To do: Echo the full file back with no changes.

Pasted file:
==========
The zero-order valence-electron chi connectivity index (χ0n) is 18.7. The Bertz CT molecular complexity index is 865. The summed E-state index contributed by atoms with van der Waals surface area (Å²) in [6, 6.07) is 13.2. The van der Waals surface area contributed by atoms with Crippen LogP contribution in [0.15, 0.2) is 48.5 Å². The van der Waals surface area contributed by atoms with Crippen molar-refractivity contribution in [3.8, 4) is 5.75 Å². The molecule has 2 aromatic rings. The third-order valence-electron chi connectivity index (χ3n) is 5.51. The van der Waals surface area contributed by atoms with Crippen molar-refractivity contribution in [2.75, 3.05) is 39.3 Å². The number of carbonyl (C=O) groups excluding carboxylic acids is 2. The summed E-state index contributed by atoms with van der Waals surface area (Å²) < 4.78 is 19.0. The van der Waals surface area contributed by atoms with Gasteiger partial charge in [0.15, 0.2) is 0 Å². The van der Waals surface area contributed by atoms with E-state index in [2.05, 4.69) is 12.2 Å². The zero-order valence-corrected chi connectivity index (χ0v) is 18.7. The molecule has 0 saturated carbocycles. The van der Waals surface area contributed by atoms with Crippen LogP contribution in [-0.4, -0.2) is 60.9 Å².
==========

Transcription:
The zero-order valence-electron chi connectivity index (χ0n) is 18.7. The Bertz CT molecular complexity index is 865. The summed E-state index contributed by atoms with van der Waals surface area (Å²) in [6, 6.07) is 13.2. The van der Waals surface area contributed by atoms with Crippen LogP contribution in [0.15, 0.2) is 48.5 Å². The van der Waals surface area contributed by atoms with Crippen molar-refractivity contribution in [3.8, 4) is 5.75 Å². The molecule has 2 aromatic rings. The third-order valence-electron chi connectivity index (χ3n) is 5.51. The van der Waals surface area contributed by atoms with Crippen molar-refractivity contribution in [2.75, 3.05) is 39.3 Å². The number of carbonyl (C=O) groups excluding carboxylic acids is 2. The summed E-state index contributed by atoms with van der Waals surface area (Å²) < 4.78 is 19.0. The van der Waals surface area contributed by atoms with Gasteiger partial charge in [0.15, 0.2) is 0 Å². The van der Waals surface area contributed by atoms with E-state index in [2.05, 4.69) is 12.2 Å². The zero-order valence-corrected chi connectivity index (χ0v) is 18.7. The molecule has 0 saturated carbocycles. The van der Waals surface area contributed by atoms with Crippen LogP contribution in [-0.4, -0.2) is 60.9 Å².